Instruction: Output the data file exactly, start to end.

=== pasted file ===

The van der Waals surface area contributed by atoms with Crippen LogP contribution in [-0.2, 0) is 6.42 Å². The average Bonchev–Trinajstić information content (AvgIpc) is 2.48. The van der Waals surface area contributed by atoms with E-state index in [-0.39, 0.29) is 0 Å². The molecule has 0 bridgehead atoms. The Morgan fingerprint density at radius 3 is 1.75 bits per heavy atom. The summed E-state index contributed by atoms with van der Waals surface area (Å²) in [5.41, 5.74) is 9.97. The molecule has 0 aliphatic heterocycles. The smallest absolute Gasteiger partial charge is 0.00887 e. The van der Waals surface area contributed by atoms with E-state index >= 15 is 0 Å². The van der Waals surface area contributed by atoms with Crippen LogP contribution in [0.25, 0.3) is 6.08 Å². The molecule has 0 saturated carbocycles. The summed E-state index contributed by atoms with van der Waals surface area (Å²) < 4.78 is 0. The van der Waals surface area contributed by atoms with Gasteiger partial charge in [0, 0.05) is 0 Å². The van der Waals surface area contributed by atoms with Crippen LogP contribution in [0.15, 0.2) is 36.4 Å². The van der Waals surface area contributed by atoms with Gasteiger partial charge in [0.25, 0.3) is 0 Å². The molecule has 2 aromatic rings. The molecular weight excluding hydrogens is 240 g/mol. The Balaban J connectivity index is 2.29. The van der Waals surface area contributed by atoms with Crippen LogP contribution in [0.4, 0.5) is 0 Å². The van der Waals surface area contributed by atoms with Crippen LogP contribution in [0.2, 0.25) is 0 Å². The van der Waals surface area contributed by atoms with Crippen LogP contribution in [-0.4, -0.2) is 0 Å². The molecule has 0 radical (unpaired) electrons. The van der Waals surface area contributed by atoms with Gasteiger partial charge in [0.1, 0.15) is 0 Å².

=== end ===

The van der Waals surface area contributed by atoms with Crippen LogP contribution in [-0.2, 0) is 6.42 Å². The average Bonchev–Trinajstić information content (AvgIpc) is 2.48. The van der Waals surface area contributed by atoms with E-state index in [-0.39, 0.29) is 0 Å². The molecule has 0 bridgehead atoms. The Morgan fingerprint density at radius 3 is 1.75 bits per heavy atom. The summed E-state index contributed by atoms with van der Waals surface area (Å²) in [5.41, 5.74) is 9.97. The molecule has 0 aliphatic heterocycles. The smallest absolute Gasteiger partial charge is 0.00887 e. The van der Waals surface area contributed by atoms with E-state index >= 15 is 0 Å². The van der Waals surface area contributed by atoms with Crippen LogP contribution in [0.25, 0.3) is 6.08 Å². The molecule has 0 saturated carbocycles. The summed E-state index contributed by atoms with van der Waals surface area (Å²) < 4.78 is 0. The van der Waals surface area contributed by atoms with Gasteiger partial charge in [0, 0.05) is 0 Å². The van der Waals surface area contributed by atoms with Crippen LogP contribution in [0.15, 0.2) is 36.4 Å². The van der Waals surface area contributed by atoms with Gasteiger partial charge in [0.25, 0.3) is 0 Å². The molecule has 2 aromatic rings. The molecular weight excluding hydrogens is 240 g/mol. The Balaban J connectivity index is 2.29. The van der Waals surface area contributed by atoms with Crippen LogP contribution in [0.4, 0.5) is 0 Å². The van der Waals surface area contributed by atoms with Crippen LogP contribution in [0.2, 0.25) is 0 Å². The van der Waals surface area contributed by atoms with Crippen LogP contribution in [-0.4, -0.2) is 0 Å². The molecule has 0 radical (unpaired) electrons. The van der Waals surface area contributed by atoms with Gasteiger partial charge in [0.1, 0.15) is 0 Å².